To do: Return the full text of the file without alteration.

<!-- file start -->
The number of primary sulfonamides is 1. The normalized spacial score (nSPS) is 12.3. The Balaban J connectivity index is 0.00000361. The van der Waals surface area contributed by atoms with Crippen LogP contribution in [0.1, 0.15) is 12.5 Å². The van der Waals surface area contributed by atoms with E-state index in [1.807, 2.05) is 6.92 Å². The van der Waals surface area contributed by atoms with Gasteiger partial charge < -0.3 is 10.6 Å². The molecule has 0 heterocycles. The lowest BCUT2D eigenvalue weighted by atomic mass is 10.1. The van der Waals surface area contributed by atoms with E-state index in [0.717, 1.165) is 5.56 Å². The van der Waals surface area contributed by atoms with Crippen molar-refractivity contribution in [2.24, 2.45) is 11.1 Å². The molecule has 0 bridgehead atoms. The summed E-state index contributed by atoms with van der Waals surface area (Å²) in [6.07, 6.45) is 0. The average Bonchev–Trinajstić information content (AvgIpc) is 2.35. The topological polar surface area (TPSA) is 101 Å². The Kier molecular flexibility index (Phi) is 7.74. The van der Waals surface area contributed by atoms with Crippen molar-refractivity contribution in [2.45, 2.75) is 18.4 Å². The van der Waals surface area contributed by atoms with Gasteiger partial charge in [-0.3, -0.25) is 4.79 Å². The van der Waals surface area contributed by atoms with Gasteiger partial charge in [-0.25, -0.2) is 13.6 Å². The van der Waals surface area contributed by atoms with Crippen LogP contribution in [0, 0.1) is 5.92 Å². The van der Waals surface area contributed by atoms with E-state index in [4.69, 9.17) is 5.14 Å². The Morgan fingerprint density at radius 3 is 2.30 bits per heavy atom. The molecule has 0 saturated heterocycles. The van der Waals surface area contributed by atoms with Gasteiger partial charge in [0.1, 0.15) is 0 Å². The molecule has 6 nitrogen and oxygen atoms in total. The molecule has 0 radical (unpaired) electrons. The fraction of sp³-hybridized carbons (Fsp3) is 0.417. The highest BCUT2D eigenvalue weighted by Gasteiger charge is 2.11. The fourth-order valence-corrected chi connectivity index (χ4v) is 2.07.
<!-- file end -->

The number of primary sulfonamides is 1. The normalized spacial score (nSPS) is 12.3. The Balaban J connectivity index is 0.00000361. The van der Waals surface area contributed by atoms with Crippen LogP contribution in [0.1, 0.15) is 12.5 Å². The van der Waals surface area contributed by atoms with E-state index in [1.807, 2.05) is 6.92 Å². The van der Waals surface area contributed by atoms with Gasteiger partial charge < -0.3 is 10.6 Å². The molecule has 0 heterocycles. The lowest BCUT2D eigenvalue weighted by atomic mass is 10.1. The van der Waals surface area contributed by atoms with E-state index in [0.717, 1.165) is 5.56 Å². The van der Waals surface area contributed by atoms with Crippen molar-refractivity contribution in [2.24, 2.45) is 11.1 Å². The molecule has 0 bridgehead atoms. The summed E-state index contributed by atoms with van der Waals surface area (Å²) in [6.07, 6.45) is 0. The average Bonchev–Trinajstić information content (AvgIpc) is 2.35. The topological polar surface area (TPSA) is 101 Å². The Kier molecular flexibility index (Phi) is 7.74. The van der Waals surface area contributed by atoms with Crippen molar-refractivity contribution in [2.45, 2.75) is 18.4 Å². The van der Waals surface area contributed by atoms with Gasteiger partial charge in [-0.3, -0.25) is 4.79 Å². The van der Waals surface area contributed by atoms with Gasteiger partial charge in [-0.25, -0.2) is 13.6 Å². The van der Waals surface area contributed by atoms with Crippen LogP contribution in [0, 0.1) is 5.92 Å². The van der Waals surface area contributed by atoms with E-state index in [4.69, 9.17) is 5.14 Å². The Morgan fingerprint density at radius 3 is 2.30 bits per heavy atom. The molecule has 0 saturated heterocycles. The van der Waals surface area contributed by atoms with Gasteiger partial charge in [0.1, 0.15) is 0 Å². The molecule has 6 nitrogen and oxygen atoms in total. The molecule has 0 radical (unpaired) electrons. The fraction of sp³-hybridized carbons (Fsp3) is 0.417. The highest BCUT2D eigenvalue weighted by Gasteiger charge is 2.11. The fourth-order valence-corrected chi connectivity index (χ4v) is 2.07.